“It’s no secret that I was going through difficult times,” de la Renta says. “In a way, the fact that I have a responsibility to my work helped me deal with the whole process I was going through. While I was working on the collection, the only day I did not come to work was the day I was doing the chemo. I was so lucky, because I know how difficult it is for people. A lot of people have to suspend treatment because you can get so sick and nauseous.”

He even surprised his doctors at Memorial Sloan-Kettering Cancer Center with his stoicism. They labeled him a “poster child for chemo,” de la Renta recalls.

“I was the only patient asking for a sandwich during my treatment,” he says, chuckling. “I was ordering a sandwich from Eli Zabar, when the idea of eating anything is just absolutely unimaginable for people.”

De la Renta says that the most difficult part about battling the disease was its emotional impact. “When you go to any hospital and look at people, you never know why people are there,” he says. “At Memorial Sloan-Kettering, you know that every single person is there because of cancer. To me, the most difficult part was sitting in rooms where there were children waiting for treatments and hearing them tell their mothers, ‘Mommy, Mommy take me home,’ ” he adds. “Because I knew a lot of those kids will never make it. It breaks your heart when you see babies.”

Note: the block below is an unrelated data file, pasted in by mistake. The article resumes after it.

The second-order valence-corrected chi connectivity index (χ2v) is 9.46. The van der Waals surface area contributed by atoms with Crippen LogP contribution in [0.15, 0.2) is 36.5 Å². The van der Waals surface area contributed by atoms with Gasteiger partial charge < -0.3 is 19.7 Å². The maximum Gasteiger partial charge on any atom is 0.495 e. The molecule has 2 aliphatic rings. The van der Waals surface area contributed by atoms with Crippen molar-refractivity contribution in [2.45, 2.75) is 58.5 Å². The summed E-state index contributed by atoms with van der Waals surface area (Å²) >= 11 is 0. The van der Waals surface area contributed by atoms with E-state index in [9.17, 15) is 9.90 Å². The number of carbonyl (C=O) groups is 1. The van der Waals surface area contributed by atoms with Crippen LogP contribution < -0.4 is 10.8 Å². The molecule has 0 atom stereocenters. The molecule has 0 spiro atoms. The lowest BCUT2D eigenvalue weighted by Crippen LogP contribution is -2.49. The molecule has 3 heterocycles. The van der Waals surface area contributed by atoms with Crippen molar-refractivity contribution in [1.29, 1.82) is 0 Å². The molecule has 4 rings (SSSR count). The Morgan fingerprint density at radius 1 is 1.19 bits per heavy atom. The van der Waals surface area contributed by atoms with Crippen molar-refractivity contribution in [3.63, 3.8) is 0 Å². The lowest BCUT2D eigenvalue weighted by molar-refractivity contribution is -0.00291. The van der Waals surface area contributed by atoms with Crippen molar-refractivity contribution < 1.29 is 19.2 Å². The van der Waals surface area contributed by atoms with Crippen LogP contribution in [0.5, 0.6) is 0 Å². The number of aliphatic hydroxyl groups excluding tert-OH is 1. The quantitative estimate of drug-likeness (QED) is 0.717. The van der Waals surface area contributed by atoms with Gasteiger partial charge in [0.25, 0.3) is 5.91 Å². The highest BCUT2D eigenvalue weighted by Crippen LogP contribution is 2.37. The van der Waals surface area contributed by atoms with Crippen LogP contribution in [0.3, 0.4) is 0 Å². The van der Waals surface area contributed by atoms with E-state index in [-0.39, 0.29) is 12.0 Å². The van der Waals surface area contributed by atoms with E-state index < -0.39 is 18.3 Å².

The designer finished his treatment at the end of September, then underwent three weeks of radiation. The process, he says, has changed his outlook on life. “No one ever thinks of dying, and we always think we are going to live forever,” he says. “The reality is one day we are going to die. In a way, it makes you appreciate the time you have so much more. I get up and go to the balcony and see the beautiful day and say, ‘God, thank you.’ I am thankful every single day of life. You become far more aware of all of that.“I lost my first wife to cancer,” he continues, “so it’s a process that I have already gone through once in my life. So how lucky am I to be alive? Probably, if what happened to her then would happen to her now, she would still be alive. So I was lucky that it happened to me now and not then.”

Today, de la Renta says he has a clean bill of health, and he used his time in Punta Cana’s warm climate to speed up his recovery with daily exercise routines, all the while putting the final touches on his bridal and resort collections with his design team brought in from New York.

It can be said that de la Renta’s is among the few top American fashion houses that fully embrace fashion’s new reality of pre-collections, licensed line extensions and global expansion, all of which have undoubtedly helped the designer further his brand. In addition to the six stores in New York; Manhasset, N.Y.; Dallas; Las Vegas; Bal Harbour, Fla.; and, most recently, Los Angeles, he plans to open his first retail unit in Moscow this winter, and company executives are busy scouting locations in Paris, Madrid and London.